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July 11, 1980 - Image 12

Resource type:
Michigan Daily, 1980-07-11

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SOURCES IN WASHINGTON say the Sen. Paul Laxalt (R-Nev.), Ronald Rleagan's national campaign chairman, has
risen from nowhere to become the principal contender in the search for the GOP's vice-presidential candidate.
GOP sets '80platform;
picks ticket favorites
WASHINGTON (AP)-Sen. Paul possibility, the choice will come down The platform calls for sharp in-
Laxalt of Nevada, Ronald Reagan's to himself of Sen. Richard Lugar of In- crease in U.S. defense spending, a
national campaign chairman and a diana. tougher posture toward the Soviet
longtime alter ego in both private and REAGAN REPORTEDLY has yet to Union, a 10 per cent tax cut for
public life, is among the finalists-and make a final decision, and will not do so Americans, and anti-abortion amen-
some say the favorite-for the No. 2 until he arrives in Detroit early next dment to the Constitution. It withholds
spot on the GOP presidential ticket. week for the GOP National Convention. the party's support for an Equal Rights
Laxalt spurned vice-presidential In related news, the Republican Plat- Amendment for women for the first
overtures within the Reagan camp until form Committee virtually completed time in 40 years.
just two weekends ago and, in fact, work last night on a 1980 platform that
promoted George Bush and former it hopes will help pave the way for THE COMMITTEE completed its
President Gerald Ford for the job. But Reagan to win the presidency in work one day ahead of schedule, and
he believes now that while Bush is still a November. Sen. John Tower, chairman of the plat-
form committee, said, "I think it reflec-
.As.iis the unity of the party and the
singlemindedness of our purpose."
All that remainead to be completed
was an introductory statement and
Tower said this would be done this
The platform clearly reflects the
policies and positions of Reagan, and
his lieutenants were active in per-
sauding the delegates to accept them
6E6 £.LIAERTA Nwith a minimum of controversy and,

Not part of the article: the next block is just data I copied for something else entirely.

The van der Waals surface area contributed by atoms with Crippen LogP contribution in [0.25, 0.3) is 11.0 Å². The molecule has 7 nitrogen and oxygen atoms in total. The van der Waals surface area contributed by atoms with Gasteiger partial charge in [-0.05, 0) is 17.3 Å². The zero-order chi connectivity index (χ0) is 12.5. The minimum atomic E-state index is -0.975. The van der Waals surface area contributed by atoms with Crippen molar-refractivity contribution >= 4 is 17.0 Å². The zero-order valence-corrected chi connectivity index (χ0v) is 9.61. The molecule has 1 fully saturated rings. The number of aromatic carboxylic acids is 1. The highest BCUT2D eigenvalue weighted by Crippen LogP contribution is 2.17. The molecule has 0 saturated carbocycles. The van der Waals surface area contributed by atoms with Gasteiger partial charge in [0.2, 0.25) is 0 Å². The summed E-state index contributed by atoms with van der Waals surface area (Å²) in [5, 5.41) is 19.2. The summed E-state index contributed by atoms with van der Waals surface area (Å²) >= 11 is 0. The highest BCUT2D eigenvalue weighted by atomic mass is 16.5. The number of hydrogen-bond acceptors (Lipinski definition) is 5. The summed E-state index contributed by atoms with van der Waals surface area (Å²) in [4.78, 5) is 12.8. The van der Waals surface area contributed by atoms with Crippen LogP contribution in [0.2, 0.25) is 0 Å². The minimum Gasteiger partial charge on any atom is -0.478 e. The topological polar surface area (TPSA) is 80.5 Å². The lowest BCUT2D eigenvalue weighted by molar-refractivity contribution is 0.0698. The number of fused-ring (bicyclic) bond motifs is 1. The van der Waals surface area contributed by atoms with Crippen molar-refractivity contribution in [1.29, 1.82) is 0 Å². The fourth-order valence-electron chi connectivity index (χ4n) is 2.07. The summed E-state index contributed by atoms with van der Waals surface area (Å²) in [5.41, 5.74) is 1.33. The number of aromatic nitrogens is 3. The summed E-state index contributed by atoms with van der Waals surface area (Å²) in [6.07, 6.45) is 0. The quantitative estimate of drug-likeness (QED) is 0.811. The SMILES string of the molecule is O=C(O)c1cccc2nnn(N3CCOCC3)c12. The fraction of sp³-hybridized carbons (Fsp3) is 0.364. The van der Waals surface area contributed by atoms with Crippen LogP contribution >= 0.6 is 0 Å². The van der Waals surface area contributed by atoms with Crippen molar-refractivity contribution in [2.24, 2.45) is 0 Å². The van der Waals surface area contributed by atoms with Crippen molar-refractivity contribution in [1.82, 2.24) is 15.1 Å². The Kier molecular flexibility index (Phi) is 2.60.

' T * *- The platform has special provisions
Tonight: T I E appealing to blacks and Hispanics, and
expresses compassion for poor and un-
privileged Americans.

Dems to
fight over
WASHINGTON (AP)-Floor fights
at the Democratic National Convention
next month will focus on economic plat-
form planks and a rule requiring
President Carter's delegates to vote for
him onthe first ballot.
The loyalty rule, pushed by Carter
supporters to prevent fence-jumping by
his delegates, was the major point of
dispute at the Democratic Rules Com-
mittee meetings here this week.
tee voted earlier this week to require
convention delegates to vote on the first
ballot for the candidate they were
pledged to support. The 1976 convention
had no such requirement, but an at-
tempt by Kennedy forces to keep the old
rule. in effect was defeated 87%-65.
"I believe that the rules that applied
in 1976 that nominated Jimmy Carter
were good enough for Jimmy Car-
ter ..," Sen. Edward Kennedy said.
"I don't see why they ought to be
altered or changed in 1980."
The issue is critical to Kennedy, since
Carter has more than enough delegates
needed for the nomination. If all the
delegates were bound on the first ballot
the president would get more than 1,900
votes, with 1,666 needed for the
mination to push for a rules fight after
an address to the National Conference
of State Legislatures in which he
assailed "furious and foolish passions"
to balance the federal budget.
Kennedy forces were beaten badly in
fights over most rule challenges, but at
the close of the two-day session the Car-
ter camp began to make conciliatory
When the Kennedy delegates said
they would like extra time at the con-
vention for debate on five issues
defeated by Carter supporters in the
rules committee meetings, the Carter
group virtually promised they would
get it.
In addition to the loyalty rule, a
major topic of debate expected from
the Kennedy camp will be Kennedy's
omnibus economic package, which
calls for wage and price controls, anti-
recession measures, assistance to
American business to help it compete in
foreign markets, and stronger enfor-
cenent of anti-trust laws.






7:309:30 PRETTY BABY
Director Louis Malle has taken a taboo subject-child prostitution and
created an exquisitely mesmerizing film of humanity and beauty. E. J.
Bellocq was a photographer obsessed with the prostitutes in New Orleans'
red light district. The young girl Violet bewitches him with her naive coquet-
tishness schooled in the house of her mother's profession. BROOKE SHIELDS,


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